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Cyber Crime law to prohibit child porn, sharing of nude images

Parliament Building, the seat of the National Assembly located on Brickdam, Georgetown.

Parliament Building, the seat of the National Assembly located on Brickdam, Georgetown.

Persons using computers to engage in child pornography or the sharing nude images of others could be jailed and fined if found guilty under the Cyber Crime Bill when it becomes law.

“A person who uses a computer system to arrange a meeting with a child with the intent of abusing or engaging in sexual activity with a child or producing child pornography, whether or not he takes any steps to effect such a meeting, commits an offence,” states the Bill which is yet to include an explanatory memorandum.

The bill, which includes a string of offences, has been published in the Official Gazette but it is yet to be tabled in the National Assembly by Attorney General, Basil Williams.

A person convicted by a Magistrates’ court for using a computer to engage in child pornography could be fined GYD$5 million and imprisonment for five years. If found guilty by a Judge and Jury, an offender could be fined GYD$10 million and jailed for 10 years.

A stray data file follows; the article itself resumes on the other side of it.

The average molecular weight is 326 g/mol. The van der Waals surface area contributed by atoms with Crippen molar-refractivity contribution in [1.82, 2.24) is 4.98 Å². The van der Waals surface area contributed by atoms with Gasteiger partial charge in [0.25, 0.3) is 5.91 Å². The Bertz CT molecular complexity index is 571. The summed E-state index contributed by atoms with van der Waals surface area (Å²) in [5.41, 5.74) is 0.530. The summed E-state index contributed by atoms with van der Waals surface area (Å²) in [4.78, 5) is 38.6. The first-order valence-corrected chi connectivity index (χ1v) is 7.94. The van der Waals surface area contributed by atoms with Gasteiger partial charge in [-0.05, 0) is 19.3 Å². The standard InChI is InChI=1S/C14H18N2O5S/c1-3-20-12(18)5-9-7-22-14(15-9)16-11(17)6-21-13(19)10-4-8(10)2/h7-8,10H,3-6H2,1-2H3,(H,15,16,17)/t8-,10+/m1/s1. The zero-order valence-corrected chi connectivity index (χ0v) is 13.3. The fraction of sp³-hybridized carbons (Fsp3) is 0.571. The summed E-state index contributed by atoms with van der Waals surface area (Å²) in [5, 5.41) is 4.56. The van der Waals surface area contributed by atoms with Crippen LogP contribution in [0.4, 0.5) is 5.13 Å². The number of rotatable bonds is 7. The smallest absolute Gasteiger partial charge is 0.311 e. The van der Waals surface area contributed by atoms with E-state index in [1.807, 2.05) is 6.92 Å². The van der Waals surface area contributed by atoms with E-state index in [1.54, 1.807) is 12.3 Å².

The Child Protection Act 2009 already prohibits the sale or giving of obscene books or other written matter, obscene objects, pornographic videos or photographs, through electronic means such as a computer or cellular phone to children.

The Cyber Crime Bill further makes a criminal offence the capturing, storage and transmission through a computer system the image of a person’s genitals, pubic area, buttocks or breast without his consent. This is especially so where the other person reasonably expects that he or she can disrobe in privacy or his private area will not be visible to the public, regardless of whether he is in a public or private place.

If found guilty by a Magistrate, a person can be fined GYD$3 million and jailed for three years or by a Judge and Jury a fine of GYD$5 million and imprisonment for five years.